“That’s part of being a leader, a guy recognizing what goes on in this league, so I would like to think that that would be part of his motivation to play, or even be even more focused,” Cassidy said of Krejci stepping up in Bergeron’s absence. “Listen, no matter who’s in the lineup, he’s going to want to play well every night – I’m stating the obvious, but we need him to be better than average every night. We’ve got some young kids in behind him that are going to have to find their way, so he’s going to have to carry a bit more water than maybe he normally would.”

Nov 24, 2018; Montreal, Quebec, CAN; Boston Bruins defenseman John Moore (27) celebrates his goal against Montreal Canadiens with teammates during the third period at Bell Centre. Mandatory Credit: Jean-Yves Ahern-USA TODAY Sports

Above the Krejci line, Cassidy has essentially challenged both Marchand and Pastrnak to lead on their talents and experience.

You saw Marchand do this in a survivalist win over the Coyotes in the immediate aftermath of the Bergeron injury, and Pastrnak finally looked comfortable playing without Bergeron in Monday’s 4-2 loss, scoring both Boston goals.

That challenge has also made its way to the fill-in talents between No. 63 and No. 88, though, be it Jakob Forsbacka Karlsson or Colby Cave. And in the case of Forsbacka Karlsson, Cassidy has been brutally honest when assessing his play.

When first asked about JFK receiving some sort of promotion in the lineup, Cassidy shot it down and said that Forsbacka Karlsson already had his hands full with the minutes he was being given. Forsbacka Karlsson eventually got a boost up the Boston lineup, and it was then that Cassidy let him go against the Penguins’ Sidney Crosby. Forsbacka Karlsson struggled in such a matchup, but the B’s coach knew that he had to do this at some point, at least if the Bruins were going to truly find out what they had in the third-line center hopeful. When Forsbacka Karlsson’s struggles made their way to Toronto, though, Cassidy was quick to give him the hook and promote Cave to the first line. Asked about the switch, Cassidy outright said that he didn’t like Forsbacka Karlsson’s jump and decided to make a change. (Again, he’s nothing if not honest.)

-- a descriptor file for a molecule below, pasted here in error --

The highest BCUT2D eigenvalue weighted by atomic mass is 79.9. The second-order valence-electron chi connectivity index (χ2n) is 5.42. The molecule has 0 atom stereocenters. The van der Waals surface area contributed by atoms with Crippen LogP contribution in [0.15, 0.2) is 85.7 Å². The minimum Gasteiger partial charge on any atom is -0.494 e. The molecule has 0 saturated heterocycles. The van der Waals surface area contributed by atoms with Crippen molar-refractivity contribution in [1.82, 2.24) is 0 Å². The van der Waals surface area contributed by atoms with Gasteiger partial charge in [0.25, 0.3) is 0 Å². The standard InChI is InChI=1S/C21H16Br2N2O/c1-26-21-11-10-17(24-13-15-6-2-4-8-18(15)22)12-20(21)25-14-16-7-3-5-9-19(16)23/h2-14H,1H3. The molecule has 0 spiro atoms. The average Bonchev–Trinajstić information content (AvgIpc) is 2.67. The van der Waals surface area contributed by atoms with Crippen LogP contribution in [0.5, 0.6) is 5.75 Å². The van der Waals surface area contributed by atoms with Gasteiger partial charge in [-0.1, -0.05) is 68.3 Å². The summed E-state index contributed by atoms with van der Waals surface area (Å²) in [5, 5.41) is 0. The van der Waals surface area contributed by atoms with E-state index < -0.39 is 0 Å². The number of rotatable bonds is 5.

But when handling a still-malleable talent like JFK, these are the kind of lessons that help everybody involved figure out exactly what he can be for the Bruins now, a month from now, or come the postseason in the event of injuries. And rewarding Cave with continued appearances — as well as the aforementioned in-game promotion — speaks to the rest of the room.

It puts everybody notice that even with a press box full of injured bodies, minutes and roles can be (and are) earned.

It’s why Cassidy wasn’t afraid to sit speedy bottom-six staple Sean Kuraly (for the first time all season) on Monday. Why the talented-yet-underperforming Anders Bjork was cursing at himself and looking skyward after his penalty (and subsequent Leafs power-play goal) in the losing effort, as if he knew what it’d meant for him. And why goalies Jaroslav Halak and Tuukka Rask, both playing at or near the top of their game in recent weeks, have been in a constant rotation since Rask’s return.